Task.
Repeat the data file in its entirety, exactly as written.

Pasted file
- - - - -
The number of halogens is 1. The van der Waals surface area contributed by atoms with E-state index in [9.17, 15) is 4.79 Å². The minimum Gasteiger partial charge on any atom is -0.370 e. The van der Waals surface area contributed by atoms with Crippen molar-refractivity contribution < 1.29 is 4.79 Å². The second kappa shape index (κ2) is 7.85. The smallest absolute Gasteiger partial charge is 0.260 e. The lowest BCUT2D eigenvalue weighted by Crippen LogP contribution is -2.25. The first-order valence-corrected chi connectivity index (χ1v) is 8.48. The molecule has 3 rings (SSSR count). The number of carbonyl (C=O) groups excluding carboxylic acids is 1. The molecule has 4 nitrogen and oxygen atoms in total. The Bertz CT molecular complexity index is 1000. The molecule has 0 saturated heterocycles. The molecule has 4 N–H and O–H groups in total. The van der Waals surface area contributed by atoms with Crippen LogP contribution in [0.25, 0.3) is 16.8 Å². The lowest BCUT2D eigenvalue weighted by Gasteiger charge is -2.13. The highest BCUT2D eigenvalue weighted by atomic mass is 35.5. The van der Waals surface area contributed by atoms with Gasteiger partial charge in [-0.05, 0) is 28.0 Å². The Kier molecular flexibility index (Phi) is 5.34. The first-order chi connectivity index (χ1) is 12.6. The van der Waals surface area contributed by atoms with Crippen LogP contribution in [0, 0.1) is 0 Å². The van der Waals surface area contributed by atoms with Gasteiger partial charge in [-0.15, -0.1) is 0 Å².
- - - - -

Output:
The number of halogens is 1. The van der Waals surface area contributed by atoms with E-state index in [9.17, 15) is 4.79 Å². The minimum Gasteiger partial charge on any atom is -0.370 e. The van der Waals surface area contributed by atoms with Crippen molar-refractivity contribution < 1.29 is 4.79 Å². The second kappa shape index (κ2) is 7.85. The smallest absolute Gasteiger partial charge is 0.260 e. The lowest BCUT2D eigenvalue weighted by Crippen LogP contribution is -2.25. The first-order valence-corrected chi connectivity index (χ1v) is 8.48. The molecule has 3 rings (SSSR count). The number of carbonyl (C=O) groups excluding carboxylic acids is 1. The molecule has 4 nitrogen and oxygen atoms in total. The Bertz CT molecular complexity index is 1000. The molecule has 0 saturated heterocycles. The molecule has 4 N–H and O–H groups in total. The van der Waals surface area contributed by atoms with Crippen LogP contribution in [0.25, 0.3) is 16.8 Å². The lowest BCUT2D eigenvalue weighted by Gasteiger charge is -2.13. The highest BCUT2D eigenvalue weighted by atomic mass is 35.5. The van der Waals surface area contributed by atoms with Gasteiger partial charge in [-0.05, 0) is 28.0 Å². The Kier molecular flexibility index (Phi) is 5.34. The first-order chi connectivity index (χ1) is 12.6. The van der Waals surface area contributed by atoms with Crippen LogP contribution in [0, 0.1) is 0 Å². The van der Waals surface area contributed by atoms with Gasteiger partial charge in [-0.15, -0.1) is 0 Å².